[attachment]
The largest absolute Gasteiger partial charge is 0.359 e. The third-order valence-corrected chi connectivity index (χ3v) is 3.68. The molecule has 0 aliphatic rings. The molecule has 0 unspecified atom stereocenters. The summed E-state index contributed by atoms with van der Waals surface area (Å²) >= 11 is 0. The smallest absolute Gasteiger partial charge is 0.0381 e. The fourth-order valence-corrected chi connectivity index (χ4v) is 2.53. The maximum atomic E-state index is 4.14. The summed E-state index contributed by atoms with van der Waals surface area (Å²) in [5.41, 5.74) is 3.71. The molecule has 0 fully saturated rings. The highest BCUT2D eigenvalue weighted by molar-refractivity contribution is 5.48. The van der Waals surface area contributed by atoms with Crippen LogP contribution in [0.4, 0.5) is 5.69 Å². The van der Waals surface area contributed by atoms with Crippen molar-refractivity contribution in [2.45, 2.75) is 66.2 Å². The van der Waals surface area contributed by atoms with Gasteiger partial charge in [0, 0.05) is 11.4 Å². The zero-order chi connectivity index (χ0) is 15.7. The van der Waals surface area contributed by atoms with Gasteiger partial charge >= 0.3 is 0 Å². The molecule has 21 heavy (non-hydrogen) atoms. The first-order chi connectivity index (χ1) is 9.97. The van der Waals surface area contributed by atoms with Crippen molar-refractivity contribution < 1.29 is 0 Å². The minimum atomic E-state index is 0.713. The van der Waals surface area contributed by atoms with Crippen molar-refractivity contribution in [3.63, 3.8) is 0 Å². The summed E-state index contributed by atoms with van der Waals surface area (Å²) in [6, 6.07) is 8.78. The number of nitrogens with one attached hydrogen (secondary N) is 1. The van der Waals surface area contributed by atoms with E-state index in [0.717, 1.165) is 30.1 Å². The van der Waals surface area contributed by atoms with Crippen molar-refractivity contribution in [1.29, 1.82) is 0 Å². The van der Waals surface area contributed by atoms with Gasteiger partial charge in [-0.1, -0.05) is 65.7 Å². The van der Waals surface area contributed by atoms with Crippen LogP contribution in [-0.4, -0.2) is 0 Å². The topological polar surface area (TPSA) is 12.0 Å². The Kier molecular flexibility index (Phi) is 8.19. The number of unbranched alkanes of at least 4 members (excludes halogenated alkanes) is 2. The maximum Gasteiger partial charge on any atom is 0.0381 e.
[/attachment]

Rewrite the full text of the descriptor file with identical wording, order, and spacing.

The largest absolute Gasteiger partial charge is 0.359 e. The third-order valence-corrected chi connectivity index (χ3v) is 3.68. The molecule has 0 aliphatic rings. The molecule has 0 unspecified atom stereocenters. The summed E-state index contributed by atoms with van der Waals surface area (Å²) >= 11 is 0. The smallest absolute Gasteiger partial charge is 0.0381 e. The fourth-order valence-corrected chi connectivity index (χ4v) is 2.53. The maximum atomic E-state index is 4.14. The summed E-state index contributed by atoms with van der Waals surface area (Å²) in [5.41, 5.74) is 3.71. The molecule has 0 fully saturated rings. The highest BCUT2D eigenvalue weighted by molar-refractivity contribution is 5.48. The van der Waals surface area contributed by atoms with Crippen LogP contribution in [0.4, 0.5) is 5.69 Å². The van der Waals surface area contributed by atoms with Crippen molar-refractivity contribution in [2.45, 2.75) is 66.2 Å². The van der Waals surface area contributed by atoms with Gasteiger partial charge in [0, 0.05) is 11.4 Å². The zero-order chi connectivity index (χ0) is 15.7. The van der Waals surface area contributed by atoms with Gasteiger partial charge >= 0.3 is 0 Å². The molecule has 21 heavy (non-hydrogen) atoms. The first-order chi connectivity index (χ1) is 9.97. The van der Waals surface area contributed by atoms with Crippen molar-refractivity contribution < 1.29 is 0 Å². The minimum atomic E-state index is 0.713. The van der Waals surface area contributed by atoms with Crippen molar-refractivity contribution in [3.63, 3.8) is 0 Å². The summed E-state index contributed by atoms with van der Waals surface area (Å²) in [6, 6.07) is 8.78. The number of nitrogens with one attached hydrogen (secondary N) is 1. The van der Waals surface area contributed by atoms with E-state index in [0.717, 1.165) is 30.1 Å². The van der Waals surface area contributed by atoms with Crippen molar-refractivity contribution in [1.29, 1.82) is 0 Å². The van der Waals surface area contributed by atoms with Gasteiger partial charge in [-0.1, -0.05) is 65.7 Å². The van der Waals surface area contributed by atoms with Crippen LogP contribution in [-0.4, -0.2) is 0 Å². The topological polar surface area (TPSA) is 12.0 Å². The Kier molecular flexibility index (Phi) is 8.19. The number of unbranched alkanes of at least 4 members (excludes halogenated alkanes) is 2. The maximum Gasteiger partial charge on any atom is 0.0381 e.